The news that McDonald’s is promising to force its pork suppliers to phase out the use of gestation stalls—and the manner in which the media are covering the news—speaks to a pair of permanent alterations in the landscape of animal agriculture.

First, the way that news was slanted and the sources referenced are an acknowledgement that the activist-critics have had an impact on the way the discussion-debate-dialogue about animal welfare is now discussed.

Under the guise of exploring the issue, Yahoo News, for example, quoted food columnist and well-known vegetarian proponent Mark Bittman of the New York Times as stating that “90% of sows spend their pregnancies in tiny metal stalls that hinder a sow from turning around or moving but most of their lives.”

Backing up Bittman was Paul Shapiro, the Humane Society of the United States spokesman notorious for his unabashed condemnation of virtually every aspect of commercial livestock production, who said that “pigs in pens are more susceptible to diseases and infections, and suffer psychologically, too.”

That these two “authorities” are the go-to guys on animal welfare that a major media channel engages on the subject underscores that the industry begins virtually every round of the fight over how food animals are raised on the defensive.

Second, the traction that industry critics maintain on animal welfare means that industry must reckon with a new reality demanding triage on the issues targeted by members of the activist community.

That won’t come as welcome news to most people involved in meat and poultry production. For much of the last couple decades, various segments of both the live side and the packing and processing side of the industry have remained in reactive mode, addressing each new activist campaign on an ad hoc basis. The result has been a decidedly mixed bag of partial victories and wholesale defeats at the ballot box and in the court of public opinion.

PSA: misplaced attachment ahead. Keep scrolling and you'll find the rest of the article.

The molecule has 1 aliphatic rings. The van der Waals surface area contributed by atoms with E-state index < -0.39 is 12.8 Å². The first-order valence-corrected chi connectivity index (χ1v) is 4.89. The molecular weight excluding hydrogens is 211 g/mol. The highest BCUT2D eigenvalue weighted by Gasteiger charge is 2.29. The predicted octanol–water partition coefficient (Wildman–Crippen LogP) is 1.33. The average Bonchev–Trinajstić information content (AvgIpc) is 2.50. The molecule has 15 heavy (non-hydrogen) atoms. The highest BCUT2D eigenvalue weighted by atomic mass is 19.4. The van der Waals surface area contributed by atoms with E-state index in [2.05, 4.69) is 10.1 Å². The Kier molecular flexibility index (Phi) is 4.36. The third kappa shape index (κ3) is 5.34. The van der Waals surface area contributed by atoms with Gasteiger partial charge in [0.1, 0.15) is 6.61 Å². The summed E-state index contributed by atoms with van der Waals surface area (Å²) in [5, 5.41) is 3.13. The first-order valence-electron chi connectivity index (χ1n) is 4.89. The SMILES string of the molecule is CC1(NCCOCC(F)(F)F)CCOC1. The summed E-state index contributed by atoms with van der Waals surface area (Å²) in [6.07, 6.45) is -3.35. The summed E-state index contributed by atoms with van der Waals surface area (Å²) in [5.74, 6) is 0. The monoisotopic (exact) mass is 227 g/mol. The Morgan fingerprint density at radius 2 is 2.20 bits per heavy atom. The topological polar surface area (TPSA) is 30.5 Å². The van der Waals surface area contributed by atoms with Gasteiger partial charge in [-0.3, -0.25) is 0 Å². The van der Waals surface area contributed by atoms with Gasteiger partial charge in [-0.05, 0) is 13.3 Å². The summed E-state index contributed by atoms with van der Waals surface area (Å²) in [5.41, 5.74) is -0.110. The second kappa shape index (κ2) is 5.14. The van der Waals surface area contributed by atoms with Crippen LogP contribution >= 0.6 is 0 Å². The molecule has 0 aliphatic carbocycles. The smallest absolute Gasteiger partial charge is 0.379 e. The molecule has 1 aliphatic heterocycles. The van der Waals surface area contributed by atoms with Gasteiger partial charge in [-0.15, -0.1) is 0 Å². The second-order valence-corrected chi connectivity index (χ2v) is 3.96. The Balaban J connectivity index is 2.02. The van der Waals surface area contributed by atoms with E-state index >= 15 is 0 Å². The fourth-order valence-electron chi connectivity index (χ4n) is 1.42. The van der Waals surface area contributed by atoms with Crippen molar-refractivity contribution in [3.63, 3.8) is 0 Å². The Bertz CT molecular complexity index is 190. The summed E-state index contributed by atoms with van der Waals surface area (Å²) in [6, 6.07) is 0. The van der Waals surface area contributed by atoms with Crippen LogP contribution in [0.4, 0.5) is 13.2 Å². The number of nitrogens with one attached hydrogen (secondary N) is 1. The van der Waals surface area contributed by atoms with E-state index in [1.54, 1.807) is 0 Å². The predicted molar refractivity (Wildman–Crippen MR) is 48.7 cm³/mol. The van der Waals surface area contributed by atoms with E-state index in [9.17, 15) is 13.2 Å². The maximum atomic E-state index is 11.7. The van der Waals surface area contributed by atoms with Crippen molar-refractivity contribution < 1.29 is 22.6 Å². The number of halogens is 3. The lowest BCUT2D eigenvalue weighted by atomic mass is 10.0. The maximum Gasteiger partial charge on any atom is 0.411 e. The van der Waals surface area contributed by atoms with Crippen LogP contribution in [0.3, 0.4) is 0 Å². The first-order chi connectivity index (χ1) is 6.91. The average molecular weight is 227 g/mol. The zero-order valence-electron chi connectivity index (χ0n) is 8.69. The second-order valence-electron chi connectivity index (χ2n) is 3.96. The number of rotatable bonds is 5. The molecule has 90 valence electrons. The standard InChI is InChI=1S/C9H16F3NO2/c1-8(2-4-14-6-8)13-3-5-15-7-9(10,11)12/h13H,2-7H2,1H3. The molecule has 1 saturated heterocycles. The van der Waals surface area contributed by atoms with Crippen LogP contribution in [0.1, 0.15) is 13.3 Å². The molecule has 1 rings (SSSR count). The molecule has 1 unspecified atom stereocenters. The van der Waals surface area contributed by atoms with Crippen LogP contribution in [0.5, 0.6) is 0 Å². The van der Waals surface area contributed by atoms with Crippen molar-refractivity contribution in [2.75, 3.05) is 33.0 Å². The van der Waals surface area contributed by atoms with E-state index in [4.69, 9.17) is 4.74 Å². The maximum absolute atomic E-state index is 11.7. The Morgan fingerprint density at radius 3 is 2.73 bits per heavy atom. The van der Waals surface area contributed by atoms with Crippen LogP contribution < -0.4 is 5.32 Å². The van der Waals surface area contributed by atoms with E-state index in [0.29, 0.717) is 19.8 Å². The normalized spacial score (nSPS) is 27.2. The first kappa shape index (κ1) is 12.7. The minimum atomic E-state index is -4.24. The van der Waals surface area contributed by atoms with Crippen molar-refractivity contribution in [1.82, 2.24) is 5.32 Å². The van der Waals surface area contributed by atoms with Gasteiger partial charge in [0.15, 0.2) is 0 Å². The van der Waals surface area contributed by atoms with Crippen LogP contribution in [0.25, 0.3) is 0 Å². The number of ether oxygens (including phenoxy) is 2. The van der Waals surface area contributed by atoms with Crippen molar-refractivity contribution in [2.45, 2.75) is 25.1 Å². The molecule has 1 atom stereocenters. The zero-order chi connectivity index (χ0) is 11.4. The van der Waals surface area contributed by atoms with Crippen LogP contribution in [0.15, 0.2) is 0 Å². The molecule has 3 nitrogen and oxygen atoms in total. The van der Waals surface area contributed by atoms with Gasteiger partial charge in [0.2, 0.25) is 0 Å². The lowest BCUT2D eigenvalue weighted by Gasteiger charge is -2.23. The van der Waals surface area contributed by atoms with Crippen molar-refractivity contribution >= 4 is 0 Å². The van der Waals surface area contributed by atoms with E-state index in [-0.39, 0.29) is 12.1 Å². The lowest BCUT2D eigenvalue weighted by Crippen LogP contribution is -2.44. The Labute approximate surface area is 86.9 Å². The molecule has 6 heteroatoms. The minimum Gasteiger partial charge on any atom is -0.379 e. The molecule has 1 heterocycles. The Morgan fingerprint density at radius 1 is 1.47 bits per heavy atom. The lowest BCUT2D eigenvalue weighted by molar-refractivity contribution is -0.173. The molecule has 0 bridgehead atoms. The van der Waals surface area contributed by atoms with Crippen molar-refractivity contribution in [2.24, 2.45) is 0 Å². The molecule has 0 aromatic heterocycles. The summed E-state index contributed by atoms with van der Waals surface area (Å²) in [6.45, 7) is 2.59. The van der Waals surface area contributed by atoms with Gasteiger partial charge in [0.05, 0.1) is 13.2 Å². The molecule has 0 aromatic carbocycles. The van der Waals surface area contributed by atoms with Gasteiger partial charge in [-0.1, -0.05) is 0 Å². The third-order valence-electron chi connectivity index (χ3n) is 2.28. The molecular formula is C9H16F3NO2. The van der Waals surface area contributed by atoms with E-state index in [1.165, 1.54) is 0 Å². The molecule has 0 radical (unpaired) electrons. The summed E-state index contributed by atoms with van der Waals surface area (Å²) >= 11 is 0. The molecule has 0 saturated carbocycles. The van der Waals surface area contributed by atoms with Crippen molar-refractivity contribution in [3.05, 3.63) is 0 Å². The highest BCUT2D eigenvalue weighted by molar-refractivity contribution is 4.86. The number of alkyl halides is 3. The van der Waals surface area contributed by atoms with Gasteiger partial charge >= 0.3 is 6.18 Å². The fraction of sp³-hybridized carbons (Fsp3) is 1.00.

The strategic approach

Though painful, a better approach would be to prioritize the key issues that are targets for the opponents of livestock production and analyze each one’s importance by asking a simple question: How hard would it be to change the system and neutralize the critics? With that analysis, here is my list—in descending order of priority—of changes that producers could and should explore.

  1. Veal crates. Elimination of these confinement stalls is a no-brainer, and phasing out of that method is quickly becoming universal across the industry. Had it been done decades ago, it might have helped our industry distance itself from the activists’ line of attack and avoided a protracted fight that did little besides give both dairy and veal producers a black eye.
  2. Gestation stalls. Although alternatives are more labor-intensive and production efficiencies are (allegedly) affected, the imagery of a pregnant sow appearing to be crammed into a tight space behind iron bars carries a negative impact that far outweighs any production gains. How many more blog screeds and street protests and video clips showing exactly such a scenario have to be circulated before pork producers take the proactive step to switch to a group housing system? Farrowing crates can be easily defended; gestation stalls not so much.